As the sun sets beneath the blossoming bluffs in Winona, it suddenly dawns on me that we are one day closer to the big day.
Saying goodbye to all-night study sessions, going out on the weekdays and tiptoeing between the line of adulthood and adolescence. It’s the moment all college seniors must face – walking across the stage to grab that well-deserved diploma, while fighting mixed feelings of excitement, exhilaration and downright panic.
As I count down the days until my small world in Winona becomes only a memory, I realize there has never been a moment like this before, which holds so many assorted emotions.
While I can’t wait to make my mark on the world and show off my sparkling certificate of a Bachelor’s degree, I cling to my familiar surroundings and dread the changes that are about to occur.
In order to fully understand my plethora of sentiments, it was comforting to find other soon-to-be graduates balancing these same feelings.
Elizabeth Meinders, an English and mass communication senior at WSU, said the moment she stepped on campus, she knew she was where she belonged.
“I chose Winona State because of the environment and atmosphere,” Meinders said. “It really did – and it’s strange to say – but I felt like I was home and I could feel this emotional connection.”
Meinders said she isn’t too worried about finding a job after graduation, but she is nervous about immersing herself in a new work environment and making a long-term commitment. She is currently sorting through several offers to begin her career, in hopes of doing something she loves.
“I have a lot of options and opportunities,” Meinders said. “It’s simply making that choice. That’s the most terrifying part – cause I’m going to be there for a long time.”
Dan Gitto, a graduating senior with a psychology major, said he was going through the same uncertainty when faced with the unknown beyond graduation. Gitto plans on moving to his Australia in January for a yearlong missions trip for Campus Crusade for Christ. He will also be getting married four months before departing.
“There is going to be a lot going on,” Gitto said. “There are a lot of new things that are going to be happening, but ultimately good stuff.”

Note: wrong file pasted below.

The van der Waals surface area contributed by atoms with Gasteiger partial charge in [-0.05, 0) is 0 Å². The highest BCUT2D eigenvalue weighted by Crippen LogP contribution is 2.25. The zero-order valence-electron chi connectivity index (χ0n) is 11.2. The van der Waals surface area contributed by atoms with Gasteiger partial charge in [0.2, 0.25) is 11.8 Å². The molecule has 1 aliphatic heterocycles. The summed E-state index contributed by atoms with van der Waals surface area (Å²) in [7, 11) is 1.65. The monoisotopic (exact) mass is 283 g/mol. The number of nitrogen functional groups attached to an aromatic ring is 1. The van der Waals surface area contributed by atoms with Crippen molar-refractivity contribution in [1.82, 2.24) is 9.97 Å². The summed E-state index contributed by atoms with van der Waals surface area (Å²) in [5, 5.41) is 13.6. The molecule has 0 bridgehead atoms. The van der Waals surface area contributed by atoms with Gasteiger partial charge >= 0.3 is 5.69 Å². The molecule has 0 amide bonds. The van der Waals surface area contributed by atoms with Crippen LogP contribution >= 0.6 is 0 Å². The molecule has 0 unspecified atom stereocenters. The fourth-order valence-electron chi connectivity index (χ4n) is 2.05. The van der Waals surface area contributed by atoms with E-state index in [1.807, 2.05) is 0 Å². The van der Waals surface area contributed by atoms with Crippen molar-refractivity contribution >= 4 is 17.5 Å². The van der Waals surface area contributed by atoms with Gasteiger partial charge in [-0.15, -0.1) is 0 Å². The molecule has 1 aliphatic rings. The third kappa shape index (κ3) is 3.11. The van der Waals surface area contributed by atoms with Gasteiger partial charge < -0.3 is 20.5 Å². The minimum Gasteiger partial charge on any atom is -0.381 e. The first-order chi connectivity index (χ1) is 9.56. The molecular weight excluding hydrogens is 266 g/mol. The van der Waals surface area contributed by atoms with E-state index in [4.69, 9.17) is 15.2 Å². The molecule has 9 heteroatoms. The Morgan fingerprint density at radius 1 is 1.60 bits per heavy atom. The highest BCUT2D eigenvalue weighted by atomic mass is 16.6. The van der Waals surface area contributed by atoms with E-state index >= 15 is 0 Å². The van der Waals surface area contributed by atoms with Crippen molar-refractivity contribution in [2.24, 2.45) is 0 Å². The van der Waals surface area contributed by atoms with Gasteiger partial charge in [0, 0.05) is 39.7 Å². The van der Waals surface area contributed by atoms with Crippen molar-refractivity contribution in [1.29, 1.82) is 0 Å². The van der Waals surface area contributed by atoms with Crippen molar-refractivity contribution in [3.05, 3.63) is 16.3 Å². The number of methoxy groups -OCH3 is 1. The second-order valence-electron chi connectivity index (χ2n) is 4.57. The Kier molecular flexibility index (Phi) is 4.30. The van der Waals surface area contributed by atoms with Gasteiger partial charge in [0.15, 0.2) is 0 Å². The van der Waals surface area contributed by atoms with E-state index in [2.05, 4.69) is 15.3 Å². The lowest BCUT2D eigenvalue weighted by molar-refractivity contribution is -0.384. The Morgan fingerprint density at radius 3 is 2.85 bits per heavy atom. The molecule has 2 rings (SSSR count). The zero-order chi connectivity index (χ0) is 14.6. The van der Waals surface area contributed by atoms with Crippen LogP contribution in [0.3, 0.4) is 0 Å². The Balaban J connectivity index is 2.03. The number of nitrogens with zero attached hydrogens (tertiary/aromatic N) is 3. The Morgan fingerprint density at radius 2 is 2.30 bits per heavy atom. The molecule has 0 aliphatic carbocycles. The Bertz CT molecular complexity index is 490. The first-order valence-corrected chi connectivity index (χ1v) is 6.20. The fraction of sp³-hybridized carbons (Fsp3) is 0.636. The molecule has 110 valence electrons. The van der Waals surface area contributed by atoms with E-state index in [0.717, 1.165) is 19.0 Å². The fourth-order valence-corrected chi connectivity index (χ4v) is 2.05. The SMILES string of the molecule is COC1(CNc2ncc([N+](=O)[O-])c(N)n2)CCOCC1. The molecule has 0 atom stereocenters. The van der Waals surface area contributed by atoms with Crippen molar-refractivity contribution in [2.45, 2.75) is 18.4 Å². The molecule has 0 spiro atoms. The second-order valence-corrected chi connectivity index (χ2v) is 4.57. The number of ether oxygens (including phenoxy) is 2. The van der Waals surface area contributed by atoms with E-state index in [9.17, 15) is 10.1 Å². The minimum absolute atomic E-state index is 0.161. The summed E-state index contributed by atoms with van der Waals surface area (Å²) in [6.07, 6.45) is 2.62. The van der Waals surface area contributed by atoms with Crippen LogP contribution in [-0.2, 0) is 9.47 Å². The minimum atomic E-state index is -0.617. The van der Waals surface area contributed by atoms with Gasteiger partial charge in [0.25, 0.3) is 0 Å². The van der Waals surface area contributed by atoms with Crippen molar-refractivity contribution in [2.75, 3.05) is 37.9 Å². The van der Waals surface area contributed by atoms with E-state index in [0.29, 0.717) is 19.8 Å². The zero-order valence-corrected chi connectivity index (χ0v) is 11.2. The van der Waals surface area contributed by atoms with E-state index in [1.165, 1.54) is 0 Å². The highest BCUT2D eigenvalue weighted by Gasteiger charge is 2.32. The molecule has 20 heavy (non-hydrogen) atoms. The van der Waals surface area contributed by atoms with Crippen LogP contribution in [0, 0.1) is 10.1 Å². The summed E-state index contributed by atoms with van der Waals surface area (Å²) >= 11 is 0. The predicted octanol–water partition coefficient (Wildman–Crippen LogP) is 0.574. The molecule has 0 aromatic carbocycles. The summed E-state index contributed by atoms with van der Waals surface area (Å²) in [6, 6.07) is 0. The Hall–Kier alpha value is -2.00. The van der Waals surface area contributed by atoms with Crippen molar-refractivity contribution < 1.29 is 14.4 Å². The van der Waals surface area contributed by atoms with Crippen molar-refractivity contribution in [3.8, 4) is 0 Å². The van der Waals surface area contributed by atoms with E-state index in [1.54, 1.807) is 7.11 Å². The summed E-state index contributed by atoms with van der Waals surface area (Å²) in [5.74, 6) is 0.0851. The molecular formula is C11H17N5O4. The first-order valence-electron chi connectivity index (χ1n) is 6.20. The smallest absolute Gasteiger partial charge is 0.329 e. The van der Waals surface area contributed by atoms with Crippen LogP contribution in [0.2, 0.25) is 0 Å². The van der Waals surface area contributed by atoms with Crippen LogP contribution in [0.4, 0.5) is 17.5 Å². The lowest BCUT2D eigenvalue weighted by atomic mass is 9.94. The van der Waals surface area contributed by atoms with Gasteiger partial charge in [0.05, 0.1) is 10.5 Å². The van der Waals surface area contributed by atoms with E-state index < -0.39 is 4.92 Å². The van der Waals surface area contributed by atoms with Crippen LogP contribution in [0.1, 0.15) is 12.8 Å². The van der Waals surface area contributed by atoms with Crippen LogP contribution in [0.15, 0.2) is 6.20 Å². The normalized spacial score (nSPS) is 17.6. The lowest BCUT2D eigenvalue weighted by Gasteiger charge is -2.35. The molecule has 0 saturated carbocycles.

During his time at WSU, Gitto said being a resident assistant on campus has prepared him the most for life after graduation.
“I think it was a job that gave well-rounded skills,” Gitto said. “There are a lot of opportunities in it to use in the business world. But I also had a lot of fun with my residents and staff.”
Liz Dingbaum, a senior graduating with a degree in chemistry, said she has been well into the post-graduation planning for quite some time.
“I chose my major because I knew I wanted to be in the medical field, but I didn’t know what I specifically wanted to do,” Dingbaum said. “In high school, I looked up the requirements for pre-pharmacy and pre-med and I picked the one that was more difficult, which was pre-pharmacy.”
Dingbaum said she plans on attending University of California – Davis to get her masters in public health and will also be applying to medical school this summer.
Despite her excitement about jumping into furthering her education, Dingbaum said she was sad to leave behind all of the connections she made during her time at WSU.
“I’m moving, obviously, really far across the country,” Dingbaum said. “I can’t just walk across the street and hang out with all of my friends, so that will be difficult to adjust to, along with leaving the mentorship I’ve had here.”
While it was comforting to see my fellow graduating seniors were going through the same feelings of ambiguity, there was a common connection between them all. Even though the future seemed like a daunting apprehension, each graduating senior I met with donned a feeling of readiness.
They were eager to hone the skills they’ve been practicing for the past four years and make a difference in the new places they will belong to. In the words of WSU’s mission statement, it’s easy to see the graduating class of 2015 has never been more prepared to become “a community of learners improving our world.”